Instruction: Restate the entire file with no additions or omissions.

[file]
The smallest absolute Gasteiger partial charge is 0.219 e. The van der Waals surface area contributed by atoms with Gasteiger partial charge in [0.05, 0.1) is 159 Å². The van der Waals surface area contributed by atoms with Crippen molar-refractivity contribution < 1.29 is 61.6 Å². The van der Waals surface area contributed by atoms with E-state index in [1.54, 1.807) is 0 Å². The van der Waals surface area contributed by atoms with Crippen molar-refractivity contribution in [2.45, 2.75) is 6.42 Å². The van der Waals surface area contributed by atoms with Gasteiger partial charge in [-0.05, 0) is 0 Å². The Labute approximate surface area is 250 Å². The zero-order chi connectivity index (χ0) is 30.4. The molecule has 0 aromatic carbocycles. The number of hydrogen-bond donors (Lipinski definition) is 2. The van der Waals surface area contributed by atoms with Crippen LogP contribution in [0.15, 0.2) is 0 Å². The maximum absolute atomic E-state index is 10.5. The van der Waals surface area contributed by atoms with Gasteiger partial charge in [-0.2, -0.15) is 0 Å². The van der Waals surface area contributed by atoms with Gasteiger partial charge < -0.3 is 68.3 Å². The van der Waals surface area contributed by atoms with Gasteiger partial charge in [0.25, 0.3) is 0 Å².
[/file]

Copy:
The smallest absolute Gasteiger partial charge is 0.219 e. The van der Waals surface area contributed by atoms with Gasteiger partial charge in [0.05, 0.1) is 159 Å². The van der Waals surface area contributed by atoms with Crippen molar-refractivity contribution < 1.29 is 61.6 Å². The van der Waals surface area contributed by atoms with E-state index in [1.54, 1.807) is 0 Å². The van der Waals surface area contributed by atoms with Crippen molar-refractivity contribution in [2.45, 2.75) is 6.42 Å². The van der Waals surface area contributed by atoms with Gasteiger partial charge in [-0.05, 0) is 0 Å². The Labute approximate surface area is 250 Å². The zero-order chi connectivity index (χ0) is 30.4. The molecule has 0 aromatic carbocycles. The number of hydrogen-bond donors (Lipinski definition) is 2. The van der Waals surface area contributed by atoms with Crippen LogP contribution in [0.15, 0.2) is 0 Å². The maximum absolute atomic E-state index is 10.5. The van der Waals surface area contributed by atoms with Gasteiger partial charge in [-0.2, -0.15) is 0 Å². The van der Waals surface area contributed by atoms with Gasteiger partial charge < -0.3 is 68.3 Å². The van der Waals surface area contributed by atoms with Gasteiger partial charge in [0.25, 0.3) is 0 Å².